What is Intermittent Leave?
Our Ohio medical leave attorneys explain
Under the Family and Medical Leave Act (FMLA), covered workers with qualifying conditions may take unpaid medical leave for up to 12 weeks for a variety of medical and personal reasons. You can learn more about those reasons on our "Do I Qualify For FMLA?" page.
But what you might not realize is you do not have to take those 12 weeks off in a row, or for entire days at a time. According to the rules and regulations for medical leave and FMLA, you can take this time off intermittently in certain qualifying instances, as well. In some cases, FMLA leave can be taken in as small as 15-minute increments of time.
Our Ohio medical leave attorneys at Nilges Draher LLC can explain how the FMLA works. We thoroughly understand the law and regulations designed to protect the rights of workers and their families in the event of an illness.
Reasons for taking intermittent leave
You can take unpaid time off for your own or a family member's serious medical condition, or to care for a newborn or adopted child in any time increments. Whether it's working half days for 24 weeks, taking two days off work for 30 weeks or several hours every week for an extended period of time, the FMLA allows most workers to take time off on an intermittent basis. Examples of when intermittent leave might be needed include:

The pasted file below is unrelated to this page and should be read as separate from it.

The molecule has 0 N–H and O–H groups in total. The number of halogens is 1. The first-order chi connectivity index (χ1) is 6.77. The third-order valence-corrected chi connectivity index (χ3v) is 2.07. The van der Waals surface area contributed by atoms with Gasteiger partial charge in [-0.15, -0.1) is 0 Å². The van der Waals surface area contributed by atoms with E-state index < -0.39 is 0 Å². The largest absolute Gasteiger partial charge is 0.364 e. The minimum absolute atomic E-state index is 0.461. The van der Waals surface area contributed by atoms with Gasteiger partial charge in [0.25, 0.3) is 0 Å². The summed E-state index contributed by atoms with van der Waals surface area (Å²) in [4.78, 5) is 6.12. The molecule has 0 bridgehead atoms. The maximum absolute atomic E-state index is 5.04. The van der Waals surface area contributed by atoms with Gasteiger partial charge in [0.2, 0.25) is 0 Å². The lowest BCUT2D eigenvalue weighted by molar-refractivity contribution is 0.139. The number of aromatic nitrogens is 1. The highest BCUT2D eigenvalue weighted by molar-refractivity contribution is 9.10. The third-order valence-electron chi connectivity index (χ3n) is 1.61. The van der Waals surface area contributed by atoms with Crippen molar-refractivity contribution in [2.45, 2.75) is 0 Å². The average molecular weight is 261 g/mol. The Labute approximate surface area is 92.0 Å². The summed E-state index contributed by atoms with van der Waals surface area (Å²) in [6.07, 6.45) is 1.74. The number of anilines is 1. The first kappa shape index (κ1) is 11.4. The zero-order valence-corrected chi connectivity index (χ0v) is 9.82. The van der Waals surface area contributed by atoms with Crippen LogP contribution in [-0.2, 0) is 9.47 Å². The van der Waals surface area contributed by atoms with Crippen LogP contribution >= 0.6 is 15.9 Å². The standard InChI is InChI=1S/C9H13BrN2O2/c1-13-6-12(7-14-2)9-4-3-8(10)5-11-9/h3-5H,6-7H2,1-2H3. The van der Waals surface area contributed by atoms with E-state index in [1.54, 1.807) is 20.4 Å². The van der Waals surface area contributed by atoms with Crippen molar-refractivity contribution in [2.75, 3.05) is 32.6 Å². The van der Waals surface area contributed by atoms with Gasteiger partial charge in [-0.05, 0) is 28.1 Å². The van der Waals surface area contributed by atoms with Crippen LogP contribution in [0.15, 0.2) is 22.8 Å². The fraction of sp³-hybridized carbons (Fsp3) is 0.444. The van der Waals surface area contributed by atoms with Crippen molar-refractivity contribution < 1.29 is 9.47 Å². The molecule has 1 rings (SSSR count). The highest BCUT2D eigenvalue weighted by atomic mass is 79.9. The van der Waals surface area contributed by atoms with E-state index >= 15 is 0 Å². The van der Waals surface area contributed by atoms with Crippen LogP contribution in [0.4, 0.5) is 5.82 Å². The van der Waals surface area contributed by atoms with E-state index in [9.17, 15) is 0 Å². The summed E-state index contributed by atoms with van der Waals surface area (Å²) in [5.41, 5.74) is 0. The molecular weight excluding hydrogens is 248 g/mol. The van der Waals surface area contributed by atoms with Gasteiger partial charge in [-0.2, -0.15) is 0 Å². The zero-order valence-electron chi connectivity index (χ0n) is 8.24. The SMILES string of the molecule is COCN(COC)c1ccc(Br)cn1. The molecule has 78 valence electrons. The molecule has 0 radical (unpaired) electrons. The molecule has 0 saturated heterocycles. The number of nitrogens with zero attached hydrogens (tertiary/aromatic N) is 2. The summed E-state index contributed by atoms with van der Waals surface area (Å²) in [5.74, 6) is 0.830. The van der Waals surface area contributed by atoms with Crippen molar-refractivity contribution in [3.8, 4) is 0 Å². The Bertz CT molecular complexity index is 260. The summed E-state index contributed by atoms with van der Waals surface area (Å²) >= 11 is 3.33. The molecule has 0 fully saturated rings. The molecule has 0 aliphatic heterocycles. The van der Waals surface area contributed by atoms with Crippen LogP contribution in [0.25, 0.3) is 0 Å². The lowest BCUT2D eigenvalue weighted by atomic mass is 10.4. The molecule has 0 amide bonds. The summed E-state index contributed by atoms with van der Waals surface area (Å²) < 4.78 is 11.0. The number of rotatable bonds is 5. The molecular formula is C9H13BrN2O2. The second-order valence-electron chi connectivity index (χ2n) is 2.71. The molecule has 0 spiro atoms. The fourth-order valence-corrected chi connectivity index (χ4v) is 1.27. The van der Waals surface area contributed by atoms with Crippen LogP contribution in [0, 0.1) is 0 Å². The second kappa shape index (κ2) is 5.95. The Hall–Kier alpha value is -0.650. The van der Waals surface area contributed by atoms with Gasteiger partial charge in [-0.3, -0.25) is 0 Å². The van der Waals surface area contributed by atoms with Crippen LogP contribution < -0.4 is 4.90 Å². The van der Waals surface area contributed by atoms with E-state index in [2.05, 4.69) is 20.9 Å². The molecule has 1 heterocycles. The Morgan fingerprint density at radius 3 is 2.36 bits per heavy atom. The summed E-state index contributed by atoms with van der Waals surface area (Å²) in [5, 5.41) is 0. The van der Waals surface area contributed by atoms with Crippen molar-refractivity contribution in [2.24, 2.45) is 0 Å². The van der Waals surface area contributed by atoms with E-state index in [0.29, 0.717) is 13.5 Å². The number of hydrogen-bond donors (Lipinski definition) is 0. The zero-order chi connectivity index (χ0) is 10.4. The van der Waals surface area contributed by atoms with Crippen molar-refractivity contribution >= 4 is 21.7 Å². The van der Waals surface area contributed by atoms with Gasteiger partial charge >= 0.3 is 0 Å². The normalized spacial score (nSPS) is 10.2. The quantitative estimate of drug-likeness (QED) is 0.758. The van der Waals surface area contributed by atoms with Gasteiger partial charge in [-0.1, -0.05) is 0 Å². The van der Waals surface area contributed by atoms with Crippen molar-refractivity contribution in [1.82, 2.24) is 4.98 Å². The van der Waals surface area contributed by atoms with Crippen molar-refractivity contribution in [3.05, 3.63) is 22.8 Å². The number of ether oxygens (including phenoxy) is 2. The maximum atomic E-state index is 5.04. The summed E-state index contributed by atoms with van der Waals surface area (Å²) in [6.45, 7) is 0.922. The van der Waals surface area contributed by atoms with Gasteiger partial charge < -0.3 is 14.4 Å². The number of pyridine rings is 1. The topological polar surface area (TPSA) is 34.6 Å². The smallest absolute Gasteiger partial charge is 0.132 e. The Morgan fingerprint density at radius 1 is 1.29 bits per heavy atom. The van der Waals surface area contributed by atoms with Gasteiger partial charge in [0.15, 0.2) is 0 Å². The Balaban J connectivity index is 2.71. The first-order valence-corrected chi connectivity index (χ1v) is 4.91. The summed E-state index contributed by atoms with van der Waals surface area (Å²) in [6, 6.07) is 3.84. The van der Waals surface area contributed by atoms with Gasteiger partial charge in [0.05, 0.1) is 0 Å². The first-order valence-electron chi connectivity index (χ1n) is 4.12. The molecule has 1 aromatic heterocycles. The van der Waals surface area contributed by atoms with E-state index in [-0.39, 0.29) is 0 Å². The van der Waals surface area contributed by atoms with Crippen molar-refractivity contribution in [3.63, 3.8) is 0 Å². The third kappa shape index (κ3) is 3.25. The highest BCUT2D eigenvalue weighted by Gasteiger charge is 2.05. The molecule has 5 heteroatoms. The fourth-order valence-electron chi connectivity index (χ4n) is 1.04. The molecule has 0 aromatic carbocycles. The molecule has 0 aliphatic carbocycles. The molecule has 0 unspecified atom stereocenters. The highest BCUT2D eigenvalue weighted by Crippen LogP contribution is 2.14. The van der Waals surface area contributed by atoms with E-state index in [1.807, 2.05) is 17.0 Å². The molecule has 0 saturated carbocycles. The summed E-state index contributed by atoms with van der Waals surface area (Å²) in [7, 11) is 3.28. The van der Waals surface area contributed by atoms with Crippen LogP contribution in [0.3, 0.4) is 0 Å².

- Medical care for chronic health conditions
- Going to regular doctor's appointments for the treatment of serious illness
- Taking a child, spouse, parent or other qualifying family member to regular doctor's appointments for serious illness
- Caring for a family member with a serious illness
- Caring for a newborn or newly adopted child
If you qualify for unpaid medical leave under the FMLA, you do not need permission from your employer to take such time off, according to FMLA rules. But some employers can be difficult and deny intermittent leave requests, and the FMLA has specific notice requirements that must be followed when taking leave. That's why it's important to contact us right away if you're having any trouble taking time off for medical or personal reasons covered by the FMLA.
How our law firm can help you
The last thing you need to worry about if you're trying to take intermittent leave for medical or personal reasons covered by the FMLA is dealing with a supervisor or someone else at your company who refuses to give you the time off.
We can deal directly with your employer on your behalf. That way, you can focus on your personal matter and take the time you need on your terms. And if your employer refuses to cooperate, we're prepared to take them to court. Schedule your free consultation to find out how an experienced medical leave lawyer at our law firm can help you.